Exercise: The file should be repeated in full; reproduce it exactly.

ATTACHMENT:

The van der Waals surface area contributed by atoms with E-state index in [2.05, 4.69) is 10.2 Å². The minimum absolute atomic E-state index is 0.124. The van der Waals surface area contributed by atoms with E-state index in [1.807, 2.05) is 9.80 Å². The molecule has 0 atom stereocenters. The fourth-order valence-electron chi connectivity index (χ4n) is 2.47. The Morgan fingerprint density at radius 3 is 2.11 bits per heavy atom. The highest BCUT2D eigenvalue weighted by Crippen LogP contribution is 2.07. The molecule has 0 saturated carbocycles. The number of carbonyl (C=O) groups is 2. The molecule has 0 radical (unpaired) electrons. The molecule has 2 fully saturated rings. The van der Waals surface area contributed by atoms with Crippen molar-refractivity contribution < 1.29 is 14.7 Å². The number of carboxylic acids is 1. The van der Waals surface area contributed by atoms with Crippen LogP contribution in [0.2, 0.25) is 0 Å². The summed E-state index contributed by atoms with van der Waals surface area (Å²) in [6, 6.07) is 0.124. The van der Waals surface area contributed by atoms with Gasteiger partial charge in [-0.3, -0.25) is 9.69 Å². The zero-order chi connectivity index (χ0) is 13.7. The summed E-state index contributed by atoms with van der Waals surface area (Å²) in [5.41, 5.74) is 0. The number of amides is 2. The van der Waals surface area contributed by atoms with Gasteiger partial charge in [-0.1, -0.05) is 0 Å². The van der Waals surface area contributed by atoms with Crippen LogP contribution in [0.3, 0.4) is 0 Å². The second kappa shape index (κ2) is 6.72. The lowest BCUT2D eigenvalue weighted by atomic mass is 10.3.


The van der Waals surface area contributed by atoms with E-state index in [2.05, 4.69) is 10.2 Å². The minimum absolute atomic E-state index is 0.124. The van der Waals surface area contributed by atoms with E-state index in [1.807, 2.05) is 9.80 Å². The molecule has 0 atom stereocenters. The fourth-order valence-electron chi connectivity index (χ4n) is 2.47. The Morgan fingerprint density at radius 3 is 2.11 bits per heavy atom. The highest BCUT2D eigenvalue weighted by Crippen LogP contribution is 2.07. The molecule has 0 saturated carbocycles. The number of carbonyl (C=O) groups is 2. The molecule has 0 radical (unpaired) electrons. The molecule has 2 fully saturated rings. The van der Waals surface area contributed by atoms with Crippen molar-refractivity contribution < 1.29 is 14.7 Å². The number of carboxylic acids is 1. The van der Waals surface area contributed by atoms with Crippen LogP contribution in [0.2, 0.25) is 0 Å². The summed E-state index contributed by atoms with van der Waals surface area (Å²) in [6, 6.07) is 0.124. The van der Waals surface area contributed by atoms with Gasteiger partial charge in [-0.3, -0.25) is 9.69 Å². The zero-order chi connectivity index (χ0) is 13.7. The summed E-state index contributed by atoms with van der Waals surface area (Å²) in [5.41, 5.74) is 0. The number of amides is 2. The van der Waals surface area contributed by atoms with Gasteiger partial charge in [-0.1, -0.05) is 0 Å². The van der Waals surface area contributed by atoms with Crippen LogP contribution in [0.3, 0.4) is 0 Å². The second kappa shape index (κ2) is 6.72. The lowest BCUT2D eigenvalue weighted by atomic mass is 10.3.